Cambridge beats London as fastest selling location for properties in UK

Billy Ehrenberg
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Cambridge's profile has risen after it featured in the Tour de France (Source: Getty)

Despite the talk of the London housing market overheating, it is Cambridge where houses are selling like hot cakes.

According to data from Rightmove, a house in Cambridge stays on the website for an average of 27 days before it is marked as sold, above the average for Great Britain which is 65 days.

Cambridge is joined in the top 10 seven London boroughs, and the capital is the region where selling times are dropping fastest.

What is clear from the data is that houses are selling much faster this year than they were in 2013. Cambridge is seeing its houses on Rightmove for 30 per cent less time than last year, while Lewisham, Sutton, Bromley and Bexley are all seeing properties sell around 40 per cent quicker.

The most attractive areas are getting more alluring, but the slowest selling local authorities (LAs) were mostly going in the other direction, despite the overall trend in the housing market. Here are the slowest ten LAs:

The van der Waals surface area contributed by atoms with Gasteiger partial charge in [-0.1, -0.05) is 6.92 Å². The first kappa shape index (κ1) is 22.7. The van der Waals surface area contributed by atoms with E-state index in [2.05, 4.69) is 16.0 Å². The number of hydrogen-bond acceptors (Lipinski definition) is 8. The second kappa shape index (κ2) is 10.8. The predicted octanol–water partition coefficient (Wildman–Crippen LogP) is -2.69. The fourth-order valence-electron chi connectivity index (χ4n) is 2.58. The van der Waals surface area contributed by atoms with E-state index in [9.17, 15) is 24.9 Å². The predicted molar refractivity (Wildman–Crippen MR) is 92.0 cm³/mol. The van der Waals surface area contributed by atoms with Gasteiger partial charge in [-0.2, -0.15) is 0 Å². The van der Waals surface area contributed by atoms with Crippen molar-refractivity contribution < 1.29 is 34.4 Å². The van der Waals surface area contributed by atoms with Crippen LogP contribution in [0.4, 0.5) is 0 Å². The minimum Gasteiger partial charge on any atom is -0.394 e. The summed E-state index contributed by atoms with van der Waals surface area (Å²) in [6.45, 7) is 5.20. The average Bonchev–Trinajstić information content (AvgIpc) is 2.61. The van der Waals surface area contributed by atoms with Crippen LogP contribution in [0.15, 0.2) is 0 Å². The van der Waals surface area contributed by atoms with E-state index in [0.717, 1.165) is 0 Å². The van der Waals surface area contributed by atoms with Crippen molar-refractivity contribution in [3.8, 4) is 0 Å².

None of these areas is in the most expensive part of the country (London and the south east), showing perhaps that higher prices may not yet have reached the level at which they start to dampen demand.

There is a real regional lottery at play here, with a 47-day difference in average selling time between London on 41 days and the north east on 88. In the south of England the average wait is 53 days while that number rises to 69 for the midlands and 86 for the north. Wales and Scotland have average selling times of 87 and 74 days respectively.

The continued demand for house is shown by a look at the overall behaviour of the regions compared to last year.We can see that waiting times are dropping across the board:

Even in the north west, which saw four local authorities on the slowest 10 list, and Wales, which had three, average selling times had dropped by five per cent. London was the region where times had dropped the furthest, by 32 per cent from 60 days to 41.

The south saw the biggest drops, and the north the smallest - again reflecting the disparities in the market. When you consider this information alongside house prices by region, the London effect becomes ever clearer.

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